The specifics of how the value-added tax in the Turks and Caicos Islands will be implemented next year have been worked out by the United Kingdom-appointed governor’s office.
Turks and Caicos Governor Ric Todd signed regulations attached to the VAT law Wednesday. The law itself was signed in July.
The VAT will take effect in Turks and Caicos, a British Overseas Territory under direct UK rule, on 1 April, 2013.
“The publication of the regulations draws to an end the consultation on the introduction of VAT,” said Hugh McGarel-Groves, government chief financial officer. “Their publication now provides certainty to businesses across the islands and allows them to finalise their preparations over the next six months.
“The government has gone to great lengths to ensure that the range of VAT exempt and zero-rated items makes sure that the man in the street is not adversely affected by VAT. Most prices in the TCI should remain the same or even fall thanks to these measures. Indeed, we have actually expanded the range of exempted items to include essential fire and safety equipment, health supplies and, with one eye to the future, renewable
Significant resistance to the VAT tax proposal has arisen from members of the local business community in the Turks and Caicos Islands.
The Turks and Caicos Independent Business Council was formed recently by a broad group of individuals from all sectors of the economy and business community, according to a statement
sent out by the group.
“We have a common purpose in that we are all unified in our opposition to the introduction of VAT in the Turks and Caicos Islands,” a group spokesperson said. “We send a clear warning to [UK] Chancellor [of the Exchequer] George Osborne that we represent the interests of all the leading businesses in the country and indeed it can be said that our views are representative of virtually every business concern.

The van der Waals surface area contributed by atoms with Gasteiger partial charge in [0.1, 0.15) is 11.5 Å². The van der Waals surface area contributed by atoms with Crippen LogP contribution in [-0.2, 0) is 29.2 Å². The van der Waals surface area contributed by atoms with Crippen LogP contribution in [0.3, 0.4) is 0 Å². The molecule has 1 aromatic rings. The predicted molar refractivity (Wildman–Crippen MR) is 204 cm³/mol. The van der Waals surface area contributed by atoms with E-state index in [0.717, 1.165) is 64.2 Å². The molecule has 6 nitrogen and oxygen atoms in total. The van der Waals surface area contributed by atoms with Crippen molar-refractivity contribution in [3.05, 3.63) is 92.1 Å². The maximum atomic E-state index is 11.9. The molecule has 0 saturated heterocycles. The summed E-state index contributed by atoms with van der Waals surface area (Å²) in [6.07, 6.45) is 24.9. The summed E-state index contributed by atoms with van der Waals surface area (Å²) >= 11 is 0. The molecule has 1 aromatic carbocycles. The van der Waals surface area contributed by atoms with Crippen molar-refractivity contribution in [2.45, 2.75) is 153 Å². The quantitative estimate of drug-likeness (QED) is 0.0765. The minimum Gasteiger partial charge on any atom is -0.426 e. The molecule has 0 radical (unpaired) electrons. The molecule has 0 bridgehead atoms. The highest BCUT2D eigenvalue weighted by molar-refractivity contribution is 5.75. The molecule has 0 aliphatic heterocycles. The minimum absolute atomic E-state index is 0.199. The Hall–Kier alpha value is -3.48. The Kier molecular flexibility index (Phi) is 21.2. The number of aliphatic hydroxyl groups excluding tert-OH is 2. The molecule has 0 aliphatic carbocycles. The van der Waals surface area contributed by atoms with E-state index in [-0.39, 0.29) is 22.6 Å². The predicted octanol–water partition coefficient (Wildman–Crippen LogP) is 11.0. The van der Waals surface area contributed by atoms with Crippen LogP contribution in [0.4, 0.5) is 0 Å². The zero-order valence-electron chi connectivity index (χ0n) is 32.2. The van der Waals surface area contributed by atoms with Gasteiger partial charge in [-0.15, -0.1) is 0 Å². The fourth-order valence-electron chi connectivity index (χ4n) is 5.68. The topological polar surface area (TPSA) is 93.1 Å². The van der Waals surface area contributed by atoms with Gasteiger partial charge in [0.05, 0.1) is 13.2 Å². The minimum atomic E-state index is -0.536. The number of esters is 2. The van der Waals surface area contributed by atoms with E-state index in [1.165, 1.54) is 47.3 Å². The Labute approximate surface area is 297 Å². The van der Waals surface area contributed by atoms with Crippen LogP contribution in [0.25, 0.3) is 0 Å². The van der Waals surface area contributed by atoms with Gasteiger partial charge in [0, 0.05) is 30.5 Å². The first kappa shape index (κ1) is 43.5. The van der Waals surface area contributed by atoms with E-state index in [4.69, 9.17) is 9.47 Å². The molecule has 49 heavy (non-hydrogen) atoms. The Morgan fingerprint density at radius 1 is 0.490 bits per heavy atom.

“We are deeply concerned about the expected negative effects of the hasty introduction of VAT into the islands’ tax structure. As business professionals we do not have a problem with taxation and recognise the need to fund government.
“This new VAT tax is not driven by a ‘grass roots’ initiative, but is a politically driven tax imposed upon us by distant bureaucrats based in Europe without effective due process and regard to our specific economy and its future development. One size does not fit all.”
Mr. McGarel-Groves sought to placate some of the ill feelings following Wednesday’s signature: “Please remember too, that VAT is a replacement tax designed not to increase the government’s tax take, but simply to regularise its income and to allow the public sector to benefit from a positive cash flow in a similar way to private business.”
The effective rate of VAT to be charged in the Turks and Caicos Islands is 11 per cent – the second lowest rate in the Caribbean region, after Haiti, and is the same level as Accommodation Tax currently charged in the TCI.
Only certain sized businesses must pay the tax. The VAT registration threshold for businesses not already registered for Accommodation Tax will be set at a turnover of $200,000 in annual gross sales, which is the highest threshold in the Caribbean.
The VAT registration threshold for businesses already registered for Accommodation Tax will be set at a lower threshold of $50,000 to mitigate against any loss of tax revenue from businesses with turnovers between $50,000 and $200,000, the government stated.
VAT exempt goods will include: basic food items including rice, flour, sugar, milk and eggs, chicken, fish and meat, fresh fruit and vegetables. In addition, infant supplies, personal hygiene products, hurricanes shutters, cement, steel, fuel, property leases and rents; property sales where stamp duty is applied, medical services, transportation, religious services and